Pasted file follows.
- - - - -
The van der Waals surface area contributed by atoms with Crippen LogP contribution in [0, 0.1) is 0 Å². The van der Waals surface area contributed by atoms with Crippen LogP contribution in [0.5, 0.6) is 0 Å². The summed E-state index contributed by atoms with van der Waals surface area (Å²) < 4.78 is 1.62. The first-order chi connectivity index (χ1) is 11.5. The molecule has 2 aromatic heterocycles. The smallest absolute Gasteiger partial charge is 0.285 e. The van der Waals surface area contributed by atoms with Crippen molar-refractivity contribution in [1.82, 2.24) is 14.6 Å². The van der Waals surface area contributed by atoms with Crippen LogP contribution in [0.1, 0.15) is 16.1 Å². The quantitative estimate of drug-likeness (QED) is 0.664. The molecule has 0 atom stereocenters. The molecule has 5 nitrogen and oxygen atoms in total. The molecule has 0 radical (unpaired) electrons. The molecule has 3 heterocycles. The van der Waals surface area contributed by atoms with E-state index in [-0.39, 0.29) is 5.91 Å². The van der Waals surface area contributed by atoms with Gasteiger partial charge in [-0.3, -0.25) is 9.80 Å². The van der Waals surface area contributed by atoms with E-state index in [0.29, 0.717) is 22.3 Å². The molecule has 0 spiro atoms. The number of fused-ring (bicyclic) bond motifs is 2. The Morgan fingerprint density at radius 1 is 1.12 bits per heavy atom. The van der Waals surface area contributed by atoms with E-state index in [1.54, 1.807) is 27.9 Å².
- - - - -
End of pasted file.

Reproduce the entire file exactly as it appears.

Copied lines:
The van der Waals surface area contributed by atoms with Crippen LogP contribution in [0, 0.1) is 0 Å². The van der Waals surface area contributed by atoms with Crippen LogP contribution in [0.5, 0.6) is 0 Å². The summed E-state index contributed by atoms with van der Waals surface area (Å²) < 4.78 is 1.62. The first-order chi connectivity index (χ1) is 11.5. The molecule has 2 aromatic heterocycles. The smallest absolute Gasteiger partial charge is 0.285 e. The van der Waals surface area contributed by atoms with Crippen molar-refractivity contribution in [1.82, 2.24) is 14.6 Å². The van der Waals surface area contributed by atoms with Crippen LogP contribution in [0.1, 0.15) is 16.1 Å². The quantitative estimate of drug-likeness (QED) is 0.664. The molecule has 0 atom stereocenters. The molecule has 5 nitrogen and oxygen atoms in total. The molecule has 0 radical (unpaired) electrons. The molecule has 3 heterocycles. The van der Waals surface area contributed by atoms with E-state index in [-0.39, 0.29) is 5.91 Å². The van der Waals surface area contributed by atoms with Gasteiger partial charge in [-0.3, -0.25) is 9.80 Å². The van der Waals surface area contributed by atoms with E-state index in [0.29, 0.717) is 22.3 Å². The molecule has 0 spiro atoms. The number of fused-ring (bicyclic) bond motifs is 2. The Morgan fingerprint density at radius 1 is 1.12 bits per heavy atom. The van der Waals surface area contributed by atoms with E-state index in [1.54, 1.807) is 27.9 Å².